The concept of “symbiotic harms” (Condry and Minson, 2020) is a useful framework to understand how the interference with children’s rights, experienced through a lack of contact with their imprisoned parent during prison lockdown, has impacted children. Symbiotic harms have been defined as ‘negative effects that flow both ways through the interdependence of intimate associations such as kin relationships’ (ibid, 1:2020). The concept was developed to allow for the wider effects of punishment to be recognised and discussed in a way that engaged with their complexity. Condry and Minson argue that symbiotic harms experienced by prisoners’ families are relational, mutual, non-linear, agentic and heterogeneous. When exploring the harms suffered by children due to the cessation of face-to-face contact with their parent during covid-19 prison lockdown, the mutual and relational aspect of the harms are apparent as the child’s, parent’s and caregiver’s experience interact, amplifying the harms. The child finds the lack of physical contact difficult and doesn’t like to speak to the parent on the telephone. The parent finds telephone communication very awkward and is upset that the children do not want to talk with them, so reduces contact. The child is harmed by the reduction in the contact, and so it continues. The same is true of the interaction between the caregiver’s experience and child’s experience. Both struggle with the changes wrought by the situation and their distress impacts the other.

Symbiotic harms recognise that families often manage such crises by employing strategies to resist or to survive. One of the most difficult aspects of the covid-19 prison lockdown has been the removal of this aspect of self-determination from prisoners’ families. In pre-pandemic times, families had agency to make the best of the situation they found themselves in, for example spending hours travelling to visits at prisons, or ensuring that children were available for daily phone calls (Christian, 2005; Minson, 2019). During the pandemic, families cannot restore face-to-face contact, and the sporadic nature of indirect contact has removed their ability to make plans.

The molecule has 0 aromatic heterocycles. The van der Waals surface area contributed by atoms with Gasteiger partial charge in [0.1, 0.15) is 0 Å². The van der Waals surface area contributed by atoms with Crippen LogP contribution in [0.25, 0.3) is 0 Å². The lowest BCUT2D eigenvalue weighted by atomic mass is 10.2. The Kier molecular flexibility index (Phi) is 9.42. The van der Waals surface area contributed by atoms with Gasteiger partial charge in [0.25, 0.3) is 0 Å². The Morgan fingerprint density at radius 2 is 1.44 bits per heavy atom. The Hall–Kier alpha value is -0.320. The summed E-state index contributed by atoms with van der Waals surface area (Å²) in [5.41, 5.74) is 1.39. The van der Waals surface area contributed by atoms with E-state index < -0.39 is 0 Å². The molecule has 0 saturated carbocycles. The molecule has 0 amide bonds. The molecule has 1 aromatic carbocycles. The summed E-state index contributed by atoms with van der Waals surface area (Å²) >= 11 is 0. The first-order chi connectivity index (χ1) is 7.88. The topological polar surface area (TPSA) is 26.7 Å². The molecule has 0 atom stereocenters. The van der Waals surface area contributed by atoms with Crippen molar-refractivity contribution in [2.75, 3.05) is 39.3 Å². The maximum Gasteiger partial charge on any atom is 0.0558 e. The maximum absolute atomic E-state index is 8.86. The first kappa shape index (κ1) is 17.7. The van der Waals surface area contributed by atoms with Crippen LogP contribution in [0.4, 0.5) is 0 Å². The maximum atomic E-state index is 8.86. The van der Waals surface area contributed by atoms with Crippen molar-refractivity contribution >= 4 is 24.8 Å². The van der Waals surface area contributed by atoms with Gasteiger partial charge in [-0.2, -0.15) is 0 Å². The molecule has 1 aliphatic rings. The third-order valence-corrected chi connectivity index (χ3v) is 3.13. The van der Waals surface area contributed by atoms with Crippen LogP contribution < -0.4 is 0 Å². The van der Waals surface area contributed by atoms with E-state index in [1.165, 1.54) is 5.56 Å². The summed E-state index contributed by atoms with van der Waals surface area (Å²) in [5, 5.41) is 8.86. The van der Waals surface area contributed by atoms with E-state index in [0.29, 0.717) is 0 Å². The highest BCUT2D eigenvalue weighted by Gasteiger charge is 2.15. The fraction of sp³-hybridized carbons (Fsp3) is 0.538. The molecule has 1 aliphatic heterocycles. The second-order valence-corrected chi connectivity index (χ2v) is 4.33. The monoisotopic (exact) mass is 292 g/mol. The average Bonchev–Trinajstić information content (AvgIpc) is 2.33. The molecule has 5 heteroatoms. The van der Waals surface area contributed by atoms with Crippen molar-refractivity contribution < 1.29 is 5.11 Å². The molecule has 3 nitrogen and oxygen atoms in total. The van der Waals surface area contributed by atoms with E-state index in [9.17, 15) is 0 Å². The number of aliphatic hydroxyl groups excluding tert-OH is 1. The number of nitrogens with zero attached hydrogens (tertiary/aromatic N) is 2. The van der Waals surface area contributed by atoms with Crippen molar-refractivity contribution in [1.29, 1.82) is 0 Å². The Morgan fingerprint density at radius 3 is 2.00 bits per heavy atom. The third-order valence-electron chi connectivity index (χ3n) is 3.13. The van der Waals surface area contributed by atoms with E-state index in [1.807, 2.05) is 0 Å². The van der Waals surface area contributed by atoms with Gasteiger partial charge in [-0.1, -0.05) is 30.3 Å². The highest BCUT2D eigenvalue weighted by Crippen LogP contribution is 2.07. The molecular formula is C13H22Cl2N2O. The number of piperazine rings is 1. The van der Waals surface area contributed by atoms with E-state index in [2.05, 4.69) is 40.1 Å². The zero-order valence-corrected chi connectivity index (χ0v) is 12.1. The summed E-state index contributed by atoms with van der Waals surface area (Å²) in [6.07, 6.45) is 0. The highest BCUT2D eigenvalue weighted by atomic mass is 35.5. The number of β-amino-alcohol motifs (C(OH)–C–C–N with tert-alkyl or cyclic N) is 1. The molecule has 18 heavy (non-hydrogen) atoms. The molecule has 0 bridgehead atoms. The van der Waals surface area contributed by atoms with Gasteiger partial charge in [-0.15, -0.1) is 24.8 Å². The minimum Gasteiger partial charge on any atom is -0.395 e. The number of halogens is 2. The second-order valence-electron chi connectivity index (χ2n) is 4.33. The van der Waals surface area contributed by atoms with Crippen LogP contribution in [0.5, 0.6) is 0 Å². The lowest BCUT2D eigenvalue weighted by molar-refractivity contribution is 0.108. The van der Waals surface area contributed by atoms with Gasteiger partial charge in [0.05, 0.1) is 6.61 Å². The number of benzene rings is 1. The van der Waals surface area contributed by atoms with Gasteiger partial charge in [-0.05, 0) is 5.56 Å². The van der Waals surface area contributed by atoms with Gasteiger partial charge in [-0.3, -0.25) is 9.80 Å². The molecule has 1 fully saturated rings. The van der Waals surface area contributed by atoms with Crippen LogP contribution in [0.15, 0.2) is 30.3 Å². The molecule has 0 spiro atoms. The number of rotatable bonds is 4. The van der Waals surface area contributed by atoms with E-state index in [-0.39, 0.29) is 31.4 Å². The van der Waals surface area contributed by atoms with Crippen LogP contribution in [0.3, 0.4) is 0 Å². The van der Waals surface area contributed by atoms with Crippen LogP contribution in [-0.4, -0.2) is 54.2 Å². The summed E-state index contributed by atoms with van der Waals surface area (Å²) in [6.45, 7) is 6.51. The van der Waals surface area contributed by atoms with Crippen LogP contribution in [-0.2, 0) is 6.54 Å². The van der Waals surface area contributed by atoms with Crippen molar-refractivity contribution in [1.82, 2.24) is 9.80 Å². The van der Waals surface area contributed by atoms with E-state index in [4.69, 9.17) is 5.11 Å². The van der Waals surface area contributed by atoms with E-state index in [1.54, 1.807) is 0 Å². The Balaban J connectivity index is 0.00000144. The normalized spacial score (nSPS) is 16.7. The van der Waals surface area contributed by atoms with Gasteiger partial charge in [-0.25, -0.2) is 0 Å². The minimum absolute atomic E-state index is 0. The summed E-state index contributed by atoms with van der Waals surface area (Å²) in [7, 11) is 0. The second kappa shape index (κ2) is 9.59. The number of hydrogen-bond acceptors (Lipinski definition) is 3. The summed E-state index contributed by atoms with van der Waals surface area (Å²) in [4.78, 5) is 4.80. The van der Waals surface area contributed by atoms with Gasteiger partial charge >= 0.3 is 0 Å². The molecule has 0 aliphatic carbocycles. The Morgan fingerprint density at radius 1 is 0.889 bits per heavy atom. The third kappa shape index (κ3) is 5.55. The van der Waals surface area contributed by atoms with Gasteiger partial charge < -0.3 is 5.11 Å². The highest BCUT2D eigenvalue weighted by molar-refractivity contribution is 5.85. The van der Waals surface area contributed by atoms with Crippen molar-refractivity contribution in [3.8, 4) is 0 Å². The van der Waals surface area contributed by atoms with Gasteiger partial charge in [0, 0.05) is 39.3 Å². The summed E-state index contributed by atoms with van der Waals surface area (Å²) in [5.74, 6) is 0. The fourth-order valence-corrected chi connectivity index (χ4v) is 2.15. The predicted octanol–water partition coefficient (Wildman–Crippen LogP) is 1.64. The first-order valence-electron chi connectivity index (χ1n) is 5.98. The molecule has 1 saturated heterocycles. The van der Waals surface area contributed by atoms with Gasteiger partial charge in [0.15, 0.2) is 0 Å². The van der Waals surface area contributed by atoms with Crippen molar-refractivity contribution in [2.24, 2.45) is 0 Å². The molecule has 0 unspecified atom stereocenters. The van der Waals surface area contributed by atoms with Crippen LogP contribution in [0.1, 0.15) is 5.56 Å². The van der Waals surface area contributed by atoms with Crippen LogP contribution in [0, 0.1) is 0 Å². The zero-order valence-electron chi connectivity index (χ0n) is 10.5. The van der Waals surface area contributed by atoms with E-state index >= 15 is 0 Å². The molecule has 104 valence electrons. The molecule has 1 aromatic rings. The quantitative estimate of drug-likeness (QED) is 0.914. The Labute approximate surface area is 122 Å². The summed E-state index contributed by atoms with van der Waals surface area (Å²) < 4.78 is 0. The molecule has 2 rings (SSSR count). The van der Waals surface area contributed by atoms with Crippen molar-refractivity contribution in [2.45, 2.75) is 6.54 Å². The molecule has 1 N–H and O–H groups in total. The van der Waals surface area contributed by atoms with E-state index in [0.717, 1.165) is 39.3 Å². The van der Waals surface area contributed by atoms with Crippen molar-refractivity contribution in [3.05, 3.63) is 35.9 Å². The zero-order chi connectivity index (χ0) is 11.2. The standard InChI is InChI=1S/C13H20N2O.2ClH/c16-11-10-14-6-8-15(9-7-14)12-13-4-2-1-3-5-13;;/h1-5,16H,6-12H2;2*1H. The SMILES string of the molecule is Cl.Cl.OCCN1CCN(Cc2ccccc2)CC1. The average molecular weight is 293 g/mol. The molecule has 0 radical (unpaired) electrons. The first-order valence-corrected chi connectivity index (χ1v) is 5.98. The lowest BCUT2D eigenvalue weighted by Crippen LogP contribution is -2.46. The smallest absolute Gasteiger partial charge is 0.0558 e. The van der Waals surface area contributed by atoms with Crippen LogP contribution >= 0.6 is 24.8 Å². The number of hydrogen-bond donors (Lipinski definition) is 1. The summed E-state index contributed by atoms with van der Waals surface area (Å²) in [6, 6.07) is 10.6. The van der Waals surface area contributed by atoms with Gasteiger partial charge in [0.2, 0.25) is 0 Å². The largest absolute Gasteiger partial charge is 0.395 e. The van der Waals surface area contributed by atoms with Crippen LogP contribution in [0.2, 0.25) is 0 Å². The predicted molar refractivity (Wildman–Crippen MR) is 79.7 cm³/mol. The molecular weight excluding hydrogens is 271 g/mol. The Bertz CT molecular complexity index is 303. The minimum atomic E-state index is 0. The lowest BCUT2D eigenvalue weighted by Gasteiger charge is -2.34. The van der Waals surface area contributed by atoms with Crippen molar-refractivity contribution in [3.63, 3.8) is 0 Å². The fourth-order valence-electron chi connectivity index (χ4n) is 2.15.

It’s the frustration of not being able to do anything about it because it’s out of our hands. I like to be in control of things in my life. I like to be able to do something because there’s always a solution to a situation and I always try and find that solution but there’s nothing It’s like drowning. There’s just nothing to grab on to. (uk)

The non-linear aspect of the harms means that the parent’s release from prison is unlikely to bring an end to the disruption of the child’s right to family life. In pre-pandemic times re-integration could be difficult due to the diminution of relationship between parent and child (Richie, 2001; Loucks, 2004, Garcia, 2016) but the total lack of physical contact for periods during the pandemic is likely to make re-establishing relationship even more difficult. Caregivers expressed concerns about the challenge for the parent, who may have effectively lived in solitary confinement for an extended time, as they readjust to the intensity of life with children.

Biggest concern is how lasting damage will be and whether my daughter and [her] son will ever regain a strong healthy bond as they had. Sadly I don’t think it can ever go back to how it was. Her son is now attached to me as he’s had to be. I think my daughter will struggle resuming being a mother especially when her son will not be attached to her how he was. I expect the ramifications of this separation to be huge and long lasting for both (uk)